B. Whether the R&R Failed to Properly Set Forth the Correct Substantial Evidence Test (Objection 5) Plaintiff's next objection contends that "[t]he R and R fails to properly set forth the correct substantial evidence test used specifically in disability cases, setting forth only a limited version of that [test] at page 4 of the R and R." (Pl.'s Objection 5.) Plaintiff goes on to cite the Third Circuit case of Reefer v. Barnhart, 326 F.3d 376, 379 (3d Cir. 2003) for the purportedly proper standard of review,*fn2 but then offers no further argument on this issue.

Upon consideration of this Objection, this Court deems it meritless. The Magistrate Judge expressly set forth the "substantial evidence" standard as follows:

The role of this Court on judicial review is to determine whether there is substantial evidence in the administrative record to support the Commissioner's final decision. Any findings of fact made by the Commissioner must be accepted as conclusive, provided that they are supported by substantial evidence. 42 U.S.C. § 405(g).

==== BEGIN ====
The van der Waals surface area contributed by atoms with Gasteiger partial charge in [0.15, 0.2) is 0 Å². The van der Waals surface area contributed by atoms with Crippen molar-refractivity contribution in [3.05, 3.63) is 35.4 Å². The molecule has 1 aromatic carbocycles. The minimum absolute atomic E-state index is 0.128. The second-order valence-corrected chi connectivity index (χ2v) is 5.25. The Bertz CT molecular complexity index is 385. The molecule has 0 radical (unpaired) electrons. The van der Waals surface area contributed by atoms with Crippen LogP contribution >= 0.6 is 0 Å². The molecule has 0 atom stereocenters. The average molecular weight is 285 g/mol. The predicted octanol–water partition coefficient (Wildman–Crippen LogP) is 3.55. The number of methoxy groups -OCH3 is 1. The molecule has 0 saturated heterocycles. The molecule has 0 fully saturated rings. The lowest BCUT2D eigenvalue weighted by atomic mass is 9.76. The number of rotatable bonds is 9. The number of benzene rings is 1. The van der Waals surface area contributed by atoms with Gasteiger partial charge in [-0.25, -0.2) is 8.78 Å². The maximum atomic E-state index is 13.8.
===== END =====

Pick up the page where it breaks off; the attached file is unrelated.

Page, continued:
"Substantial evidence" is deemed to be such relevant evidence as a reasonable mind might accept as adequate to support a decision. Richardson v. Perales, 402 U.S. 389, 407 (1971), quoting, Consol. Ed. Co. v. NLRB, 305 U.S. 197, 229 (1938). See also Williams v. Sullivan, 970 F.2d 1178, 1182 (3d Cir. 1992), cert. denied, 113 S. Ct. 1294 (1993). The ALJ must consider all relevant evidence in the record and provide some indication of the evidence he rejected and why he rejected it. See Adorno v. Shalala, 40 F.3d 43, 48 (3d Cir. 1994); Cotter v. Harris, 642 F.2d 700, 704 (3d Cir. 1981). When determining whether the ALJ's decision is supported by substantial evidence, the Court may look to any evidence in the record, regardless of whether the ALJ cites to it in his decision. Hook v. Bowen, 677 F. Supp. 305, 306 (M.D. Pa. 1988); Esposito v. Apfel, 66 Soc.Sec.Rep.Serv. 2000 WL 218119, at *6 (E.D. Pa. Feb. 24, 2000). Thus, the issue before this Court is whether the Commissioner's final decision of "not disabled" should be sustained as being supported by substantial evidence. (R&R 3-4.) Plaintiff does not suggest that any of the cases cited above -- particularly those hailing from the Supreme Court and Third Circuit -- are outdated or no longer good law. Moreover, Plaintiff identifies nothing within this standard that is incorrect or incomplete. Indeed, the legal principles highlighted by Plaintiff in his brief as constituting the correct standard are clearly contained within the standard set out by the Magistrate Judge.